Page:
Forsythe Park Fountain, Savannah, Georgia
I miss you. I’d love to sit down with a cup of tea and continue the conversations we had before your stroke. Though you didn’t particularly like all my questions about your past, you did your best to answer them.
I’m grateful for every conversation we had back then. I’m also grateful that you wrote down memories of your early life. A bit of your personal history. Every now and then I find myself hungry for more, though most of the time it’s enough. Your written words give glimpses of your heart and your struggle with circumstances over which you had no control.
I’ve been thinking about your memorial service in 1999. I got to make remarks on behalf of the four of us, your daughters. I decided to show and tell how much you loved teaching children music. Not just to the four of us, but to the kindergarten children you taught after I’d married and moved away.
I still have your old spiral music notebook, filled with children’s songs. For your service I picked out several of my favorites and said a bit about each song before I played the music. I also read the words and demonstrated motions for at least one of the songs. The one about how elephants kalump along, their long noses swaying in time to the music!
The most fun was coming to the end of “The Polliwog’s Story,” and (like you, without warning) suddenly turning around on the piano bench to give everyone a big scare with the last line! They loved it! For a moment we felt your joy and exuberance, and celebrated your lively spirit and your love for children and music.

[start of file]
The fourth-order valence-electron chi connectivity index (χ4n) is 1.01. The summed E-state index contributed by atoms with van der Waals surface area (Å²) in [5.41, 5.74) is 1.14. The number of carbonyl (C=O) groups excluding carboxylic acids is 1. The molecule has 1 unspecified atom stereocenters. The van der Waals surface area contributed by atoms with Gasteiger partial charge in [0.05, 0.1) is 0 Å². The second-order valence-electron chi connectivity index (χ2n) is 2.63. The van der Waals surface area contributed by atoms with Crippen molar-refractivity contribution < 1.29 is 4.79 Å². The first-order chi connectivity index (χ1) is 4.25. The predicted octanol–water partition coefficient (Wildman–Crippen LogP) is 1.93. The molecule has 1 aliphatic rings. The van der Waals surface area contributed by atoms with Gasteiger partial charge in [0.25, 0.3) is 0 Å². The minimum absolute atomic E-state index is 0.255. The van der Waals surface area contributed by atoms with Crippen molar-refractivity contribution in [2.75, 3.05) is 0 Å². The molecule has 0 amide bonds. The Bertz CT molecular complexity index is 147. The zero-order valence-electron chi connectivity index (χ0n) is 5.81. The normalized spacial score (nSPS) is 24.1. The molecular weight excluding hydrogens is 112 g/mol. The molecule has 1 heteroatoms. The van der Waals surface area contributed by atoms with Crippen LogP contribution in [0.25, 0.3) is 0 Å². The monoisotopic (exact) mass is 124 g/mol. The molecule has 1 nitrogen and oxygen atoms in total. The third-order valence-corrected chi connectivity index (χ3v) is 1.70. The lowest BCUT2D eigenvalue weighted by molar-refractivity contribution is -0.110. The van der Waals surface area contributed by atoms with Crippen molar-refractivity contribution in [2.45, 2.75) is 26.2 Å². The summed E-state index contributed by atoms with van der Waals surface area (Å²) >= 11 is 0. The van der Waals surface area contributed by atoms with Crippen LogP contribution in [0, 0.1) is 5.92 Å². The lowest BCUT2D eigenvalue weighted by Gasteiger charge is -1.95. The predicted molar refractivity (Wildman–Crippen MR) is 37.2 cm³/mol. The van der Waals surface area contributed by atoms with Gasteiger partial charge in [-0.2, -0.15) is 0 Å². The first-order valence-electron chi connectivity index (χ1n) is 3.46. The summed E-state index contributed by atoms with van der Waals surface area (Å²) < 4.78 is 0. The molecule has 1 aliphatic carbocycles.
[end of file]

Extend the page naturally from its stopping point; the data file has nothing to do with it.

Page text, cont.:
I also played some of your favorite adult hymns. Not too many, but just enough, with comments about why I chose each. The most difficult to get through was “Great Is Thy Faithfulness.” That was the hymn you tried to sing so often when you first got polio, even though your vocal chords were paralyzed.
I’m tearing up as I write this part. I owe you so much. I’ve been reading a book by Henry Nouwen. He talks about the way absence can cause our love for someone to grow. I’m beginning to understand what he’s talking about.
Part of it is my freedom to write you these letters and say things I couldn’t say while you were with us. It’s also because I understand our family dynamics more than before, and how costly they were for you, not just for me.
A few days ago I was thinking about my grandparents and how little I knew any of them except for your father, my California Grandpa. That got me thinking about the way you and he related to each other, especially since your Mom wasn’t around for most of your life.
When we lived on the West Coast, we spent lots of time visiting Grandpa and going with him to fun places like the Wilson Observatory and the Griffith Park Zoo. Even his apartment was fun! There were long sidewalks outside. I remember learning to ride my first bike on them. The bike he gave me, with training wheels.
After we moved to the East Coast, things changed. But you still kept in regular touch through letters. I know you wrote to him about us and what we were up to, because his letters to you sometimes included comments back to each of us.
He seemed to dote on us. It meant a lot to me back then to know he thought we were the best and the brightest little girls in the whole wide world. I’m guessing it meant a lot to you, too. You must have missed him terribly. I think you inherited your love of fun and of children from him.
How do you like the photo of the Forsythe Park Fountain? I love the water droplets flying through the air! If you enlarge it, you’ll see pink azaleas blooming in the background.
Love and hugs,
© Elouise Renich Fraser, 1 March 2015